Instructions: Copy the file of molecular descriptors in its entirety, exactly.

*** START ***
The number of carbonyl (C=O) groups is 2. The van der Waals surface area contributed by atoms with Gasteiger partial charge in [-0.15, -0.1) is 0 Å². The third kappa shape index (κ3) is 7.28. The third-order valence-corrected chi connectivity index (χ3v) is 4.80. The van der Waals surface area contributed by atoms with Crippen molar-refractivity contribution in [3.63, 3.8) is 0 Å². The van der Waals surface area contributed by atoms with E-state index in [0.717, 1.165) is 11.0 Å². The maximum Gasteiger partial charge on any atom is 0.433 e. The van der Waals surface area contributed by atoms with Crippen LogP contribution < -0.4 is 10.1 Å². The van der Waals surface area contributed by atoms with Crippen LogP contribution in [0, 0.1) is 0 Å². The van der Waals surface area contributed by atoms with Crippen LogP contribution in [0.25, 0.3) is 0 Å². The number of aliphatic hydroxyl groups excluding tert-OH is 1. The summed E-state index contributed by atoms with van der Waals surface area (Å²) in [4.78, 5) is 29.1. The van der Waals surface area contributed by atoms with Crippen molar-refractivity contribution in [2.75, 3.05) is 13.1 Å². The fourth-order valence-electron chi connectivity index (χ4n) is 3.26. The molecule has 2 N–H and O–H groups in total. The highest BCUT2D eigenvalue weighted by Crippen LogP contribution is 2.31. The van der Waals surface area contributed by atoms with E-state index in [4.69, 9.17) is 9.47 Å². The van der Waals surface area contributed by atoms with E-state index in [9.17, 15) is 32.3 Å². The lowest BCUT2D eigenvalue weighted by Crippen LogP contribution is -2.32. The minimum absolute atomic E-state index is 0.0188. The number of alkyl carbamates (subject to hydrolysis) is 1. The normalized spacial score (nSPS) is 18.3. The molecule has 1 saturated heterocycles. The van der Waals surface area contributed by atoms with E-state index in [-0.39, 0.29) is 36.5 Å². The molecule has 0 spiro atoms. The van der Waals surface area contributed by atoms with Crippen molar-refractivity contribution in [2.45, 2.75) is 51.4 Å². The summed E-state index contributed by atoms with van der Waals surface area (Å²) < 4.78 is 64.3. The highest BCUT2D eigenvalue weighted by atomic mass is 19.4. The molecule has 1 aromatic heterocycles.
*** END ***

The number of carbonyl (C=O) groups is 2. The van der Waals surface area contributed by atoms with Gasteiger partial charge in [-0.15, -0.1) is 0 Å². The third kappa shape index (κ3) is 7.28. The third-order valence-corrected chi connectivity index (χ3v) is 4.80. The van der Waals surface area contributed by atoms with Crippen molar-refractivity contribution in [3.63, 3.8) is 0 Å². The van der Waals surface area contributed by atoms with E-state index in [0.717, 1.165) is 11.0 Å². The maximum Gasteiger partial charge on any atom is 0.433 e. The van der Waals surface area contributed by atoms with Crippen LogP contribution < -0.4 is 10.1 Å². The van der Waals surface area contributed by atoms with Crippen LogP contribution in [0, 0.1) is 0 Å². The van der Waals surface area contributed by atoms with Crippen LogP contribution in [0.25, 0.3) is 0 Å². The number of aliphatic hydroxyl groups excluding tert-OH is 1. The summed E-state index contributed by atoms with van der Waals surface area (Å²) in [4.78, 5) is 29.1. The van der Waals surface area contributed by atoms with Crippen molar-refractivity contribution in [2.75, 3.05) is 13.1 Å². The fourth-order valence-electron chi connectivity index (χ4n) is 3.26. The molecule has 2 N–H and O–H groups in total. The highest BCUT2D eigenvalue weighted by Crippen LogP contribution is 2.31. The van der Waals surface area contributed by atoms with E-state index in [4.69, 9.17) is 9.47 Å². The van der Waals surface area contributed by atoms with E-state index in [9.17, 15) is 32.3 Å². The lowest BCUT2D eigenvalue weighted by Crippen LogP contribution is -2.32. The minimum absolute atomic E-state index is 0.0188. The number of alkyl carbamates (subject to hydrolysis) is 1. The normalized spacial score (nSPS) is 18.3. The molecule has 1 saturated heterocycles. The van der Waals surface area contributed by atoms with E-state index in [-0.39, 0.29) is 36.5 Å². The molecule has 0 spiro atoms. The van der Waals surface area contributed by atoms with Crippen molar-refractivity contribution in [2.45, 2.75) is 51.4 Å². The summed E-state index contributed by atoms with van der Waals surface area (Å²) < 4.78 is 64.3. The highest BCUT2D eigenvalue weighted by atomic mass is 19.4. The molecule has 1 aromatic heterocycles.